Building a Better School Board
A think-tank weighs in
JOSEPH DANIEL FIEDLER ILLUSTRATION
It seems like a “duh” moment, but a Washington think tank’s one-of-a-kind research finally confirms what seems like a logical conclusion: School boards focusing on academics produce better schools.
“In sum, boards with members who have an academic focus and exhibit certain work practices are associated with better student achievement than expected, given their district conditions. They beat the odds,” says the Thomas B. Fordham Institute, a nonprofit organization dedicated to school reform.
Though that conclusion doesn’t seem especially revelatory, this recently released study is in fact an important moment for contemporary education, especially for New Orleans. Until now, there seemingly wasn’t any scientific basis to conclude that school boards casting a laser beam of academic expectation across a district produce more proficient graduates, though members rarely set foot in the schools they govern. Because teachers, principals, curriculum specialists and superintendents direct the day-to-day mechanics of delivery of the academic product, it has never been clear just how much part-time board members matter to students’ overall education.
Turns out, they matter a lot. More importantly the study reveals other aspects about school boards that could be of great benefit to the future of New Orleans schools, if policy makers and voters would just take note.
The study concludes that how and when board members are elected affect academic quality, and so does political allegiance. The study concludes that boards consisting of politically moderate, at-large members are more knowledgeable about district conditions and more likely to focus on the academic bottom line.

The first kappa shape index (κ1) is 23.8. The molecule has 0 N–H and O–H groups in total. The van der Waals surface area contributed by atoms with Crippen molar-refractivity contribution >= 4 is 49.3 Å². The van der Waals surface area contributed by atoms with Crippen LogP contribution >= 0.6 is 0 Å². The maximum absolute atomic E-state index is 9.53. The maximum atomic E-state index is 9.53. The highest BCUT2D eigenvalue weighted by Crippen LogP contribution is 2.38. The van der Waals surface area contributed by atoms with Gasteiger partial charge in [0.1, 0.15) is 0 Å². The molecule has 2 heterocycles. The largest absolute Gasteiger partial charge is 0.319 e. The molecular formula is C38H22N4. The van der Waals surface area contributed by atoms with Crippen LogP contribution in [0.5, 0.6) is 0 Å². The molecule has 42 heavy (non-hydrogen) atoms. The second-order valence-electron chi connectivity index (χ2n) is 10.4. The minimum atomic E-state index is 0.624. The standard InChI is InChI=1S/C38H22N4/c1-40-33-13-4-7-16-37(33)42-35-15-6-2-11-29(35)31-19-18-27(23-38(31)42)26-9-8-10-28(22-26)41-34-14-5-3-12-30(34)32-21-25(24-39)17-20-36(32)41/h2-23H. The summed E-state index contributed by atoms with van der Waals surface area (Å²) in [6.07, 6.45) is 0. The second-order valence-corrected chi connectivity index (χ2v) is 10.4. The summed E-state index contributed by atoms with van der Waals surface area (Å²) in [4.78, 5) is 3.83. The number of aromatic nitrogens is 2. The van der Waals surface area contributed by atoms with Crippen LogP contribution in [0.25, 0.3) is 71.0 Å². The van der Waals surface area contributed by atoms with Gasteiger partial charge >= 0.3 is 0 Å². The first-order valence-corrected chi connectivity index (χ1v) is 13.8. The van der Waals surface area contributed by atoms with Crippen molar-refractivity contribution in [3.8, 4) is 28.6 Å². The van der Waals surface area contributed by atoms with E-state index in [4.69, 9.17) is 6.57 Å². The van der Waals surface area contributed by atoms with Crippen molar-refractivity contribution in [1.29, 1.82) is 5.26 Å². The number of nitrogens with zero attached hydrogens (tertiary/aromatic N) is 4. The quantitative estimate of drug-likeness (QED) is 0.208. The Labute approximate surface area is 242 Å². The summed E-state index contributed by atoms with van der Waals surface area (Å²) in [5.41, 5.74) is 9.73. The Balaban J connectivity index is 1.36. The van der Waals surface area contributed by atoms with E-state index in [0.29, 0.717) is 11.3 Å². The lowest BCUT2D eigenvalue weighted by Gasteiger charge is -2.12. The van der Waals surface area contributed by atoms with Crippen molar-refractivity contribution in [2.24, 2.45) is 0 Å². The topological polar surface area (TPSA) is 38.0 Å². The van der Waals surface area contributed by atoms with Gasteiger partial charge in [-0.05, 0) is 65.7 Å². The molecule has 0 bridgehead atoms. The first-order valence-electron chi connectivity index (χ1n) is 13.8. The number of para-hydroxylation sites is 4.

People in New Orleans made the connection between bad schools and a bickering school board years ago, just like many urban school systems must have after they, too, switched from at-large board members to district members. Such a trend developed in the mid-1980s to diversify the makeup of boards, a 2010 Bureau of Governmental Research study says. The BGR study says that New Orleans transitioned from an at-large elected board in ’87 to a board of five-district and two at-large members. In ’92, the board shifted to a board of seven district members.
One might argue it’s coincidental that New Orleans schools were some of the worst in the country under the pre-Katrina, all-district board model. Other socioeconomic factors certainly played their parts in the decay of schools, academically and physically. However, the fact that schools under the semi-autonomous charter model that prevails in post-Katrina New Orleans are producing better results with the same high poverty students suggests that the OPSB wasn’t up to the task.
The institute drew its conclusions about the nation’s school boards after conducting an extensive study of board members’ occupational backgrounds, political ideology, attitudes and elections. About 900 board members from 417 districts, including members governing major urban school systems, responded to survey questions. The answers were then compared to corresponding individual district and state data on demographics, finances, teacher pay, student achievement and other factors.
Researchers matched board members’ responses to the data and discovered some intriguing patterns.